London’s successful bid to host the 2012 Olympic and Paralympic Games included plans for what would happen after the Games: the Olympic and Paralympic legacy.
The government wants to put those plans into action to create a lasting economic, sporting and cultural legacy that will benefit the whole country.
A joint team brings together government and the Greater London Authority (GLA) to oversee the programme of legacy activity, across the UK and internationally.
The team works with businesses, charities, arm’s length bodies, and regional and local partners.
Lord Coe is the Prime Minister’s Legacy Ambassador to advise on the legacy programme. He acts as a roving global ambassador to help win new trade and investment deals for British business. He also advises and challenges the government and the Mayor of London in support of their work to create a lasting legacy.
On 19 July 2013, the government and Mayor of London published the report Inspired by 2012: the legacy from the London 2012 Olympic and Paralympic Games.
In addition the Department for Culture, Media and Sport (DCMS) has published an independent meta-evaluation of the impact of the Games, and UKTI has published a report into delivery of the economic legacy.
The long term vision for the legacy of the London 2012 Olympic and Paralympic Games was published on 13 February 2014.
The Games are forecast to generate £13 billion for the UK economy over 4 years. With the GLA, we are working to make the most of the trade and investment opportunities arising from the London 2012 Games.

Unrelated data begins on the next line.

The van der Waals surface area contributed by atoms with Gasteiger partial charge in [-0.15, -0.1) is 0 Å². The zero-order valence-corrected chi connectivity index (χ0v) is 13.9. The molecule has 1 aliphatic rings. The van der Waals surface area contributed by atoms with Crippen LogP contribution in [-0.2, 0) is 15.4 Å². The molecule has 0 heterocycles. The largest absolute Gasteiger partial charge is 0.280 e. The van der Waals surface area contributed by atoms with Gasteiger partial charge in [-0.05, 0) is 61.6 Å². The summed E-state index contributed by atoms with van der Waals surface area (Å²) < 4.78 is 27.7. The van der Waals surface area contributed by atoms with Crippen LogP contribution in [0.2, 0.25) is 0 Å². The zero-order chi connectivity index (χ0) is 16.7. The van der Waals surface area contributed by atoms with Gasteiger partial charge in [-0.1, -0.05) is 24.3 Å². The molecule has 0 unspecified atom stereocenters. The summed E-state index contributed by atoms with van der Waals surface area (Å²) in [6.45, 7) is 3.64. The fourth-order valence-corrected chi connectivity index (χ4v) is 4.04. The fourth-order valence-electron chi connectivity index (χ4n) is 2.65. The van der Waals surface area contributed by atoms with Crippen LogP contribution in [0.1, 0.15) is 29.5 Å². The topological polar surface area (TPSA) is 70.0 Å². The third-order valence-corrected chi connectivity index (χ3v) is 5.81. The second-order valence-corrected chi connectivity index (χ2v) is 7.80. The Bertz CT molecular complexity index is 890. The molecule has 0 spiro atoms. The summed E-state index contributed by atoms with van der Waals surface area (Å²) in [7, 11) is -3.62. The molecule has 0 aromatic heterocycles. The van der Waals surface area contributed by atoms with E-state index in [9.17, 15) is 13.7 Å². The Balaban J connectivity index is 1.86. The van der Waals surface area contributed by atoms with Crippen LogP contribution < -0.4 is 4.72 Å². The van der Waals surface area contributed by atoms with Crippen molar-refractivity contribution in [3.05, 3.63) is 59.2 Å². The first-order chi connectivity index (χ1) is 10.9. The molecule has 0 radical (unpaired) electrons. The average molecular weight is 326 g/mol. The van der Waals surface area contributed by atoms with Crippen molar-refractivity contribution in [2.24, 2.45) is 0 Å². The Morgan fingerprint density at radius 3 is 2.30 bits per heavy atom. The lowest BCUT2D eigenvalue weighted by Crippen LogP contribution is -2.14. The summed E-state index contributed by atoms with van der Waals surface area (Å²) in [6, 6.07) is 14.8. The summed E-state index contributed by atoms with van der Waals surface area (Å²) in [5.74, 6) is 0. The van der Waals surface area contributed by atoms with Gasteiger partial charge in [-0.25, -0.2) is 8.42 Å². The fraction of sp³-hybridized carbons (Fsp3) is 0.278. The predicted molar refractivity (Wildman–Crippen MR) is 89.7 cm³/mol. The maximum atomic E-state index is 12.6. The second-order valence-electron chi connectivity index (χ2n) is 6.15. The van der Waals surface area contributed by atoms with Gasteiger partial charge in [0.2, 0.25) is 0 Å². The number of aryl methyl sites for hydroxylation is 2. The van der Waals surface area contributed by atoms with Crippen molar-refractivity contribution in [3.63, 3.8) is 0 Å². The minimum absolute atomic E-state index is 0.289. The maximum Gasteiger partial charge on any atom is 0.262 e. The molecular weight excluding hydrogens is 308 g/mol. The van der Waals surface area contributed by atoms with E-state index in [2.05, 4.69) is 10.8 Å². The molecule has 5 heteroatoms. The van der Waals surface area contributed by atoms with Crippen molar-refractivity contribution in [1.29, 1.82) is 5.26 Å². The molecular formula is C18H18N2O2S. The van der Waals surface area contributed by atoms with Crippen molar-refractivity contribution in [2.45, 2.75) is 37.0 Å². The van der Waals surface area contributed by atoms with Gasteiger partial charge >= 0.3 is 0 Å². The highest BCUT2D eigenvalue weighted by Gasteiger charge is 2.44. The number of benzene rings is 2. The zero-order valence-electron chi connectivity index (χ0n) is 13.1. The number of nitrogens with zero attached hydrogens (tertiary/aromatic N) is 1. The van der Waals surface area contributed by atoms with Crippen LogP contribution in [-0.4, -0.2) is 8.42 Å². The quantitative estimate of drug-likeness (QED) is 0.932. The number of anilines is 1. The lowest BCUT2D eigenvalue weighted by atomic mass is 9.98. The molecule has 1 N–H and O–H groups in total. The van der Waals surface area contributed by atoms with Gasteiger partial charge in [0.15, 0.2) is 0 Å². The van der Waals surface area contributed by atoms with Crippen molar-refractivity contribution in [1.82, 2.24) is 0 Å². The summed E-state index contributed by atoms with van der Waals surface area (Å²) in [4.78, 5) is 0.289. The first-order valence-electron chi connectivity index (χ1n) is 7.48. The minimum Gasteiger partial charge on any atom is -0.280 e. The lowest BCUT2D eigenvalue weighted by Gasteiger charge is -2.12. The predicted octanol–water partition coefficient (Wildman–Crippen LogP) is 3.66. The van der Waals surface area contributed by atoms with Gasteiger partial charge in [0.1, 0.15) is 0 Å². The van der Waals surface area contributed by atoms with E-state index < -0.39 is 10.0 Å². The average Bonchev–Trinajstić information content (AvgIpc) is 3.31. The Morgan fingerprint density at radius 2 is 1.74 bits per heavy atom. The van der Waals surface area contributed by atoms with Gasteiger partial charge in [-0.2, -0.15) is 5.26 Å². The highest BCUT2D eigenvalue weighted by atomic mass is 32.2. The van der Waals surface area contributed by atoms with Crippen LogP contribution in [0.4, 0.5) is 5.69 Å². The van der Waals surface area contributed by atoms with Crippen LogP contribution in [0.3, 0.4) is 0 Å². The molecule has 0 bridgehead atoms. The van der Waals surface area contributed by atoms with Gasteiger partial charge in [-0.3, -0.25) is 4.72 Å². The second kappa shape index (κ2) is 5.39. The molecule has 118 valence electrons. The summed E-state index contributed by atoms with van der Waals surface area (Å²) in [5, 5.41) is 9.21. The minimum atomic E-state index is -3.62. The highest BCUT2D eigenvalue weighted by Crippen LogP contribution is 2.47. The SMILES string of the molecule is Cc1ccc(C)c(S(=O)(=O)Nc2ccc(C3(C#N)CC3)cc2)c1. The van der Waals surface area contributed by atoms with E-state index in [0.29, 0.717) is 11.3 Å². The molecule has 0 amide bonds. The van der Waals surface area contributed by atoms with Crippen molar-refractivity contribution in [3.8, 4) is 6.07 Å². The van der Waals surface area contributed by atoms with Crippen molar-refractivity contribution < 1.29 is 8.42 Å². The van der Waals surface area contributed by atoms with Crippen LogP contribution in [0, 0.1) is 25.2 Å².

Read more about the economic legacy.
Sport and healthy living
From grassroots to elite level, across schools, sport centres and community venues throughout the country, London 2012 has laid foundations that will inspire a generation and help transform people’s relationship with physical activity, including sport, whatever their age, background or ability.
Read more on the sport and healthy living legacy.
Through community projects that took place across the country and the torch relay, the Olympic and Paralympic spirit touched the lives of millions in the UK. We’re aiming to capture this spirit to create positive change at a community level.
Read more about the communities legacy.
East London regeneration
London 2012 was the catalyst for one of the largest and most ambitious transformation projects undertaken in Europe in recent times. One of the most important legacies is the development of the Olympic Park and surrounding areas in east London. This includes new waterways and green spaces, the north and south park, Westfield shopping centre, the East Village district, as well as 4 other districts that will be developed for communities living in east London over the next 5 to 7 years.
Read more on the east London regeneration legacy.
The Paralympic legacy programme has 3 main themes:
- transforming the perception of disabled people in society
- supporting opportunities to participate in sport and physical activities
- promoting community engagement through the Games
Read more on the Paralympic legacy
In 2003 the government of the day, the GLA and the London Development Agency (LDA) agreed to bid for the 2012 Games to be held in London.
In 2005 London was awarded the 2012 Games based on a bid that promised an enduring legacy.
In 2009 the Olympic Park Legacy Company was created, and the Olympic Host Boroughs developed a Strategic Regeneration Framework for reducing their levels of social and economic disadvantage to match other London boroughs (a process known as ‘convergence’).
In 2011 the London Legacy Development Corporation was established as the UK’s first Mayoral Development Corporation.
In March 2012 the Department of Culture, Media and Sport published Beyond 2012 - The London 2012 Legacy Story.
Between July and September 2012, London hosted the Olympic & Paralympic Games.
It will take at least another 10 years for the full benefits of the legacy from the London 2012 Games to be realised.